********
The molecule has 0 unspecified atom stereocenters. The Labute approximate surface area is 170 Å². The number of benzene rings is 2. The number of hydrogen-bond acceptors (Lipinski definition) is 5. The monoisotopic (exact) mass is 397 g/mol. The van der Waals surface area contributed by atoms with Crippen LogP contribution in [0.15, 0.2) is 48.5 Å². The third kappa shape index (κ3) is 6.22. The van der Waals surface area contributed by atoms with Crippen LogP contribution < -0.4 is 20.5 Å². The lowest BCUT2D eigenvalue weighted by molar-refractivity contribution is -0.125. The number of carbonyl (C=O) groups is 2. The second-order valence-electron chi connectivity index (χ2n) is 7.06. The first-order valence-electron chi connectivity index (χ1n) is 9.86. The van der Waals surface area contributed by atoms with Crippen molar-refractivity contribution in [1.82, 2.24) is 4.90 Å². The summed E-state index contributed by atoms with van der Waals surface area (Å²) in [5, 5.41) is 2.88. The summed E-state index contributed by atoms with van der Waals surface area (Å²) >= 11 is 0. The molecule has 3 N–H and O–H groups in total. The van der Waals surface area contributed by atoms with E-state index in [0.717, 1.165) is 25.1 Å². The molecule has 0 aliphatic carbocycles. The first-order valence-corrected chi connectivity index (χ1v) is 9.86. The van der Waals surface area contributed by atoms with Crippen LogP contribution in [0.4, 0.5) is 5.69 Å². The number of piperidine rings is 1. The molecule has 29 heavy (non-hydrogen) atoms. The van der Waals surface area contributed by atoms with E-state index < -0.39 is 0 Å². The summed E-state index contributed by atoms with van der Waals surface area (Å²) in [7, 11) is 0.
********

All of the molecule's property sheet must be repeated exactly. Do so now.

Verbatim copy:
The molecule has 0 unspecified atom stereocenters. The Labute approximate surface area is 170 Å². The number of benzene rings is 2. The number of hydrogen-bond acceptors (Lipinski definition) is 5. The monoisotopic (exact) mass is 397 g/mol. The van der Waals surface area contributed by atoms with Crippen LogP contribution in [0.15, 0.2) is 48.5 Å². The third kappa shape index (κ3) is 6.22. The van der Waals surface area contributed by atoms with Crippen LogP contribution < -0.4 is 20.5 Å². The lowest BCUT2D eigenvalue weighted by molar-refractivity contribution is -0.125. The number of carbonyl (C=O) groups is 2. The second-order valence-electron chi connectivity index (χ2n) is 7.06. The first-order valence-electron chi connectivity index (χ1n) is 9.86. The van der Waals surface area contributed by atoms with Crippen molar-refractivity contribution in [1.82, 2.24) is 4.90 Å². The summed E-state index contributed by atoms with van der Waals surface area (Å²) in [5, 5.41) is 2.88. The summed E-state index contributed by atoms with van der Waals surface area (Å²) >= 11 is 0. The molecule has 3 N–H and O–H groups in total. The van der Waals surface area contributed by atoms with E-state index in [0.717, 1.165) is 25.1 Å². The molecule has 0 aliphatic carbocycles. The first-order valence-corrected chi connectivity index (χ1v) is 9.86. The van der Waals surface area contributed by atoms with Crippen LogP contribution in [0.4, 0.5) is 5.69 Å². The number of piperidine rings is 1. The molecule has 29 heavy (non-hydrogen) atoms. The van der Waals surface area contributed by atoms with E-state index < -0.39 is 0 Å². The summed E-state index contributed by atoms with van der Waals surface area (Å²) in [7, 11) is 0.